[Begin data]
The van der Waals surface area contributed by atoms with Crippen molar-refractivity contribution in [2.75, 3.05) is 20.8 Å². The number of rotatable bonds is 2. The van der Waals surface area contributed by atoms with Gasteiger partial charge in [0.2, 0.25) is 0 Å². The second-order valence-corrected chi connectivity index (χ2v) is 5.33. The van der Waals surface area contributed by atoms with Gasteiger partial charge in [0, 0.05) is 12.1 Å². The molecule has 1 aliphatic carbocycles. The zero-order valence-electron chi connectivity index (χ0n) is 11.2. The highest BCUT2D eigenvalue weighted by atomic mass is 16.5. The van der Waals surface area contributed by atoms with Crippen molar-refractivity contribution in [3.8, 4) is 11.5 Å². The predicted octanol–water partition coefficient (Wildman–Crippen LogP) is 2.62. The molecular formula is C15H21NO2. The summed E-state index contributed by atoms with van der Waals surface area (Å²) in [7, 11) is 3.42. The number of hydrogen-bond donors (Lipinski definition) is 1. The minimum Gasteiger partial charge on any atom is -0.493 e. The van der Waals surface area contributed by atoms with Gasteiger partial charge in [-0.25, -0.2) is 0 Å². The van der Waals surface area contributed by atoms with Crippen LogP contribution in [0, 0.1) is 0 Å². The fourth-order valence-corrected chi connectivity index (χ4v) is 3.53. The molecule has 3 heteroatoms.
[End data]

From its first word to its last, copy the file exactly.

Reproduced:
The van der Waals surface area contributed by atoms with Crippen molar-refractivity contribution in [2.75, 3.05) is 20.8 Å². The number of rotatable bonds is 2. The van der Waals surface area contributed by atoms with Gasteiger partial charge in [0.2, 0.25) is 0 Å². The second-order valence-corrected chi connectivity index (χ2v) is 5.33. The van der Waals surface area contributed by atoms with Gasteiger partial charge in [0, 0.05) is 12.1 Å². The molecule has 1 aliphatic carbocycles. The zero-order valence-electron chi connectivity index (χ0n) is 11.2. The highest BCUT2D eigenvalue weighted by atomic mass is 16.5. The van der Waals surface area contributed by atoms with Crippen molar-refractivity contribution in [3.8, 4) is 11.5 Å². The predicted octanol–water partition coefficient (Wildman–Crippen LogP) is 2.62. The molecular formula is C15H21NO2. The summed E-state index contributed by atoms with van der Waals surface area (Å²) in [7, 11) is 3.42. The number of hydrogen-bond donors (Lipinski definition) is 1. The minimum Gasteiger partial charge on any atom is -0.493 e. The van der Waals surface area contributed by atoms with Gasteiger partial charge in [-0.25, -0.2) is 0 Å². The van der Waals surface area contributed by atoms with Crippen LogP contribution in [0, 0.1) is 0 Å². The fourth-order valence-corrected chi connectivity index (χ4v) is 3.53. The molecule has 3 heteroatoms.